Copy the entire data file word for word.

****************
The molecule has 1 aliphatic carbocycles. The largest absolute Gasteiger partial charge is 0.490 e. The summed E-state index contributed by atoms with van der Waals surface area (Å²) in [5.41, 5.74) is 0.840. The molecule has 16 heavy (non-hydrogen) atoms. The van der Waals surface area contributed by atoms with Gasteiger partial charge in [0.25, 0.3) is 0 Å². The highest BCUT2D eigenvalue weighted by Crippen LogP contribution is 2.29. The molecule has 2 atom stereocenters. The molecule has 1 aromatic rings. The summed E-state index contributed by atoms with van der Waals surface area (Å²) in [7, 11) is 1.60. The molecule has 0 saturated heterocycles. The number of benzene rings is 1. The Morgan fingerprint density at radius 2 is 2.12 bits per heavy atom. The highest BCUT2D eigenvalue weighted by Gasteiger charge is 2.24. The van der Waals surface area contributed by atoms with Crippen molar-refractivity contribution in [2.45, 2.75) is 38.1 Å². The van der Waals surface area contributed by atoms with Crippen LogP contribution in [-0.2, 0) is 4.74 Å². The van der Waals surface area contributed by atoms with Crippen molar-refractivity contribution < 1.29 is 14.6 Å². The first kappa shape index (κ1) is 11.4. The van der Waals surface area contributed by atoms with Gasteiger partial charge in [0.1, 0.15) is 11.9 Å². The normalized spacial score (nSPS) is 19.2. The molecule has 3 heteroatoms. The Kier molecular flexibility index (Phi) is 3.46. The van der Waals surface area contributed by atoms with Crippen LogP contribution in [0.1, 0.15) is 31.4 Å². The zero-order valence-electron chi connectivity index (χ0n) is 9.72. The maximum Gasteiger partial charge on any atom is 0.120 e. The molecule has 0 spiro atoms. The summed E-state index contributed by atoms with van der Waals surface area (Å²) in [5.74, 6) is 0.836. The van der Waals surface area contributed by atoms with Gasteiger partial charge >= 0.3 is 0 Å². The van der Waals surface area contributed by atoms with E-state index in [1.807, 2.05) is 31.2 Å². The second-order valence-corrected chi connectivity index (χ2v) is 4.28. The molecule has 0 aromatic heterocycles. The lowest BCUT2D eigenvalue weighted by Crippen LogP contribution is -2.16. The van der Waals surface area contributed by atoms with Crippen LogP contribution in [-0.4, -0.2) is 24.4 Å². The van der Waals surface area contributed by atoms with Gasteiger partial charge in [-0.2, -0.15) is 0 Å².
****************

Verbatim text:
The molecule has 1 aliphatic carbocycles. The largest absolute Gasteiger partial charge is 0.490 e. The summed E-state index contributed by atoms with van der Waals surface area (Å²) in [5.41, 5.74) is 0.840. The molecule has 16 heavy (non-hydrogen) atoms. The van der Waals surface area contributed by atoms with Gasteiger partial charge in [0.25, 0.3) is 0 Å². The highest BCUT2D eigenvalue weighted by Crippen LogP contribution is 2.29. The molecule has 2 atom stereocenters. The molecule has 1 aromatic rings. The summed E-state index contributed by atoms with van der Waals surface area (Å²) in [7, 11) is 1.60. The molecule has 0 saturated heterocycles. The number of benzene rings is 1. The Morgan fingerprint density at radius 2 is 2.12 bits per heavy atom. The highest BCUT2D eigenvalue weighted by Gasteiger charge is 2.24. The van der Waals surface area contributed by atoms with Crippen molar-refractivity contribution in [2.45, 2.75) is 38.1 Å². The van der Waals surface area contributed by atoms with Crippen LogP contribution in [-0.2, 0) is 4.74 Å². The van der Waals surface area contributed by atoms with Crippen molar-refractivity contribution < 1.29 is 14.6 Å². The first kappa shape index (κ1) is 11.4. The van der Waals surface area contributed by atoms with Gasteiger partial charge in [0.1, 0.15) is 11.9 Å². The normalized spacial score (nSPS) is 19.2. The molecule has 3 heteroatoms. The Kier molecular flexibility index (Phi) is 3.46. The van der Waals surface area contributed by atoms with Crippen LogP contribution in [0.1, 0.15) is 31.4 Å². The zero-order valence-electron chi connectivity index (χ0n) is 9.72. The maximum Gasteiger partial charge on any atom is 0.120 e. The molecule has 0 spiro atoms. The summed E-state index contributed by atoms with van der Waals surface area (Å²) in [5.74, 6) is 0.836. The van der Waals surface area contributed by atoms with Gasteiger partial charge >= 0.3 is 0 Å². The van der Waals surface area contributed by atoms with E-state index in [1.807, 2.05) is 31.2 Å². The second-order valence-corrected chi connectivity index (χ2v) is 4.28. The molecule has 0 aromatic heterocycles. The lowest BCUT2D eigenvalue weighted by Crippen LogP contribution is -2.16. The van der Waals surface area contributed by atoms with Crippen LogP contribution in [-0.4, -0.2) is 24.4 Å². The van der Waals surface area contributed by atoms with Gasteiger partial charge in [-0.2, -0.15) is 0 Å².